SINGAPORE — After just one episode of frantic people rushing on planes, tearing open envelopes and the dreadful elimination, I’m hooked to The Amazing Race.
Now synonymous with Amazing Grace, The Amazing Race is CBS’s God’s gift to Earth. The debut episode was wow!
Eleven teams gathered in New York City, bright smiles and silly grins plastered on their faces for the cameras, all vying for the elusive $1 million prize in cold, hard cash (Bill: “And there’s a million dollar paycheck at the end of it.”) CBS, creator of the series, certainly knows that money makes the world go round. Shameless audiences, like me, lap it all up, whetting our appetite for reality-TV more.
Flying nearly 8,000 miles from NYC to Johannesburg, South Africa, these eleven teams, comprising of mother-daughter, fraternity mates, married, separated and engaged couples etc. carried backpacks, armed with little cash and made their way to JFK airport. En route, anxiety, suspicion and the fear of elimination were evident — the air thick with anticipation of what was going to happen next.
Sadistic, I felt sheer pleasure watching the teams break out in cold sweat (Paul who took one look down the gorge and exclaimed, “Are you kidding? I can’t do that!”), curse, grumble and criticize rival teams (Frank: “We made it second. I totally expected to be first. I was just so pissed. I couldn’t believe that they were just standing there with that stupid grin on their face.”) This was better than Survivor. There were no bitchiness, alliances, catfights or ogling fests. The Amazing Race was a true test on physical and mental strength. Now, this is fair. Editing is of course, another matter.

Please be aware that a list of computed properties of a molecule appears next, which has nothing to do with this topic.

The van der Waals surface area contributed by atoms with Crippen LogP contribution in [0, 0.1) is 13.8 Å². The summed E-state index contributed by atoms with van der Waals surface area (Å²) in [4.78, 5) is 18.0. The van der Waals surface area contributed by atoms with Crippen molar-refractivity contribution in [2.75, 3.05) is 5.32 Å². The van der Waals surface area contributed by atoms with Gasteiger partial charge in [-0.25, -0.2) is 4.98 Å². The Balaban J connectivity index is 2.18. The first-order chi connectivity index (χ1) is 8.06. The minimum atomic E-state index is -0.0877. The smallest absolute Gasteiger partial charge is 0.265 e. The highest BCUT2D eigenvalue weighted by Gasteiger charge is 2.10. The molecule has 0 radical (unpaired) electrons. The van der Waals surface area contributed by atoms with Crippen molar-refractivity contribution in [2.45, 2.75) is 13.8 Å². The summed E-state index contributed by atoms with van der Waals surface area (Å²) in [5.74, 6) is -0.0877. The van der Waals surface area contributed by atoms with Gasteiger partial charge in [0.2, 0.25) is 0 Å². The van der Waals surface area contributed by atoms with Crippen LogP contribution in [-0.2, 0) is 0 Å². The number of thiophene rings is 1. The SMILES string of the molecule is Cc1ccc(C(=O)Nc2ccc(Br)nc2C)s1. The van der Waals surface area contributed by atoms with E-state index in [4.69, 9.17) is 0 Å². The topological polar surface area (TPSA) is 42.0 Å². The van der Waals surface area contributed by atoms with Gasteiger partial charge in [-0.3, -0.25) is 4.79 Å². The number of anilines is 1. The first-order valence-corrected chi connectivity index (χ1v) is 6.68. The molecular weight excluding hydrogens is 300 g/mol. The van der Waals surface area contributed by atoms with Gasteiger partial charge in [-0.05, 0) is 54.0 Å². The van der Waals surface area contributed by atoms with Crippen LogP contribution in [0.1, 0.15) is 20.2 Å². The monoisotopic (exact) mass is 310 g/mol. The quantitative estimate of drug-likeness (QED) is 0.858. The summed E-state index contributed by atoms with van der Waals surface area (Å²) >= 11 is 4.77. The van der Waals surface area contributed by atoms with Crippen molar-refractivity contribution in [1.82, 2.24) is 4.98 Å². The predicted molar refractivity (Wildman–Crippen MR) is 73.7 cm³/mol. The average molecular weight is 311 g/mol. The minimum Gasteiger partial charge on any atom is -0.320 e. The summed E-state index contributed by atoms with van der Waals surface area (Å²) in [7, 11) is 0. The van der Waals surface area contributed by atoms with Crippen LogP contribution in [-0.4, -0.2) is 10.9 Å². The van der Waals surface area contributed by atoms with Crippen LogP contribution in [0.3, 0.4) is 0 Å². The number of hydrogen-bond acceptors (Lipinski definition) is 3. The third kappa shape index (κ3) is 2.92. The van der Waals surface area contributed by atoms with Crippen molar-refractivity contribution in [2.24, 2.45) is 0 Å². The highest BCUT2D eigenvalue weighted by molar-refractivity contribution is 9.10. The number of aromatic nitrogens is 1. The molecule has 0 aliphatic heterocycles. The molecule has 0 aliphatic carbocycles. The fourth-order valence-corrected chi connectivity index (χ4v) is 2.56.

Making their way to small Songwe village overlooking the Zambezi River in Africa, the teams drove in the hot humid weather, tore open envelopes in excitement to reveal their next destination and screamed their lungs out as they free-fell from a rope swing to the bottom of the gorge 300 feet below. This was no small feat. All eleven teams took up the challenge, even grandparents in their 60s.
The heart-thumping music and adrenaline-rushing scenes were great. With Jerry Bruckheimer (Armageddon, Pearl Harbor) at helm as executive producer, the cinematography was astonishing. Skillfully capturing the beauty of South Africa’s waterfalls, gorges and wildlife, this was a page out of a National Geographic documentary, without the boring bits.
I have been a couch-potato fan of reality TV, since Survivor I came out. A dedicated fan, I tuned in every week, checked out the websites and rooted for my favorite. Still, I admit I’m chicken. I only relish watching others do daredevil stunts, backstab, suffer and encounter frayed relationships on reality TV.
One million dollars is a huge sum. …Who knows, maybe one day, I’ll have my 15 minutes of fame on reality-TV? On Who wants to be a Millionaire, that is.
Kaishi Lee is a Reporter for Youth Journalism International.